I am struggling with who has a motive to do this and why? why now and why using a novichok, if it was one? Was the presence of his daughter a coincidence? If he was targeted why? How did his son die last year in Moscow?

    And if not a novichok, what was used? It certainly seems to have been a nerve gas, going from the symptoms described by witnesses on the day -including a passing doctor who stopped to help. Certainly the UK government feels confident enough to invite the OPCW to come and inspect.

    Not that I would entirely discount Skripal”s use to western intelligence even now he may still have useful contacts.But why not just strangle him in the night like Glushkov?And am I the only one who heard yesterday, on a passing news report, that some extra info about the incident was just passed from the US?

    • Agent Green

      And of course, ‘info’ from the US is 100% trustworthy.

      Just don’t mention the shameless lies told by the US at the UN prior to the Iraq war.

  • Made By Dom

    Craig, if you had the time you could certainly help the accusation of being a ‘crazed conspiracy theorist’ by debunking and shutting down some of the loonier theories made by your regular contributors.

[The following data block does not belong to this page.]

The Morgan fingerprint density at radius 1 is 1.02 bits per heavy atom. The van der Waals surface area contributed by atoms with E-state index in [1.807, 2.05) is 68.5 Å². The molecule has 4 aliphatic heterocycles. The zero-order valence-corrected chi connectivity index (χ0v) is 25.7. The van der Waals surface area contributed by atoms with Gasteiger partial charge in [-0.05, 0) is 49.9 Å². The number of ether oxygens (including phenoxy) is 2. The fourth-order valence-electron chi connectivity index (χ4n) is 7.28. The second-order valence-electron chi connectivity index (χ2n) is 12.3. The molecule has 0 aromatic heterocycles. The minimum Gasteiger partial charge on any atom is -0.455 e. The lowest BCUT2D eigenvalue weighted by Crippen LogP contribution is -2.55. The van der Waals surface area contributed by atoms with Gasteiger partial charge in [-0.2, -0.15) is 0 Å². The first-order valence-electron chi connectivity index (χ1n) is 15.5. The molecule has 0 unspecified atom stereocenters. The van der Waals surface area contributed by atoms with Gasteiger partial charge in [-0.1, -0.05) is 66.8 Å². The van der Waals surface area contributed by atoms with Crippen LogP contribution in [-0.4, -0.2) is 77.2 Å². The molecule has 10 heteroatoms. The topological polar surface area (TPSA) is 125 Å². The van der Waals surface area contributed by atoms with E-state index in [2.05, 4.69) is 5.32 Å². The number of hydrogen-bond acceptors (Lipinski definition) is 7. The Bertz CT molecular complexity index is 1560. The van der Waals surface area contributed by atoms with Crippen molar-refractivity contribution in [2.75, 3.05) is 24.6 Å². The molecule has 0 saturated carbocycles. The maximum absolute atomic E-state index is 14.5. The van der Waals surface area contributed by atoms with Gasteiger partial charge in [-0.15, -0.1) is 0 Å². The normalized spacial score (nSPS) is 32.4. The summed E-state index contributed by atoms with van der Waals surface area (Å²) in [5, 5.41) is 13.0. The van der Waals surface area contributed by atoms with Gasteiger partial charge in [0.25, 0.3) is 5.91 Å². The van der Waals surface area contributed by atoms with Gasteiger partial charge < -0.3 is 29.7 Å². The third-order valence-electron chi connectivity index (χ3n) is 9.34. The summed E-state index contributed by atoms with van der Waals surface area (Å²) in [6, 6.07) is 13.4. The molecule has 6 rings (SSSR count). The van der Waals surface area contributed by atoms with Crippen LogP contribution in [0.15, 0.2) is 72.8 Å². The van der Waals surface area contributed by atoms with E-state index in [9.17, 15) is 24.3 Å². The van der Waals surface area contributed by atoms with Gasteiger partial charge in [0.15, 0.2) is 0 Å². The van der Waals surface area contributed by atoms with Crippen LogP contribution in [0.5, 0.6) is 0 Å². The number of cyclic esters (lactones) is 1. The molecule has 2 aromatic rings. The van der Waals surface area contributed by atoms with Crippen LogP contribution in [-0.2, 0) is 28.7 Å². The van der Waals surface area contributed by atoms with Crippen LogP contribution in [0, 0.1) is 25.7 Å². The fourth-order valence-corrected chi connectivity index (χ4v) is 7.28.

The most offensive one that keeps cropping up is the idea that a Consultant at Salisbury hospital is claiming that nobody has symptoms of nerve agent poisoning – this is total bollocks.
    The consultant wrote a letter to The Times correcting them for printing that “38 people required hospital treatment for poisoning symptoms”.
    The consultant said that nobody other than the three we know of had symptoms of poisoning. ‘Symptoms’ being the key word.

    • N_

      @Made by Dom – you are a liar. I see no possible honest reasons that might have motivated you to post what you did.

      It’s not just “a” consultant, it’s the consultant at the hospital who is the specialist in emergency medicine there. Here are his exact words, the whole of his letter. “Symptoms” is indeed a key word, because it’s part of the key phrase: “symptoms of nerve agent poisoning”.

      ***************************************
      16 March
      Sir, Further to your report (“Poison exposure leaves almost 40 needing treatment”, Mar 14), may I clarify that no patients have experienced symptoms of nerve agent poisoning in Salisbury and there have only ever been three patients with significant poisoning. Several people have attended the emergency department concerned that they may have been exposed. None has had symptoms of poisoning and none has needed treatment. Any blood tests performed have shown no abnormality. No member of the public has been contaminated by the agent involved.
      Stephen Davies
      Consultant in emergency medicine, Salisbury NHS Foundation Trust
      (emphasis added)
      ***************************************

      • Made By Dom

        Actually, I tried to warn people twice before but no one read my posts. There was talk of trying to contact the doctor which i felt was completely inappropriate.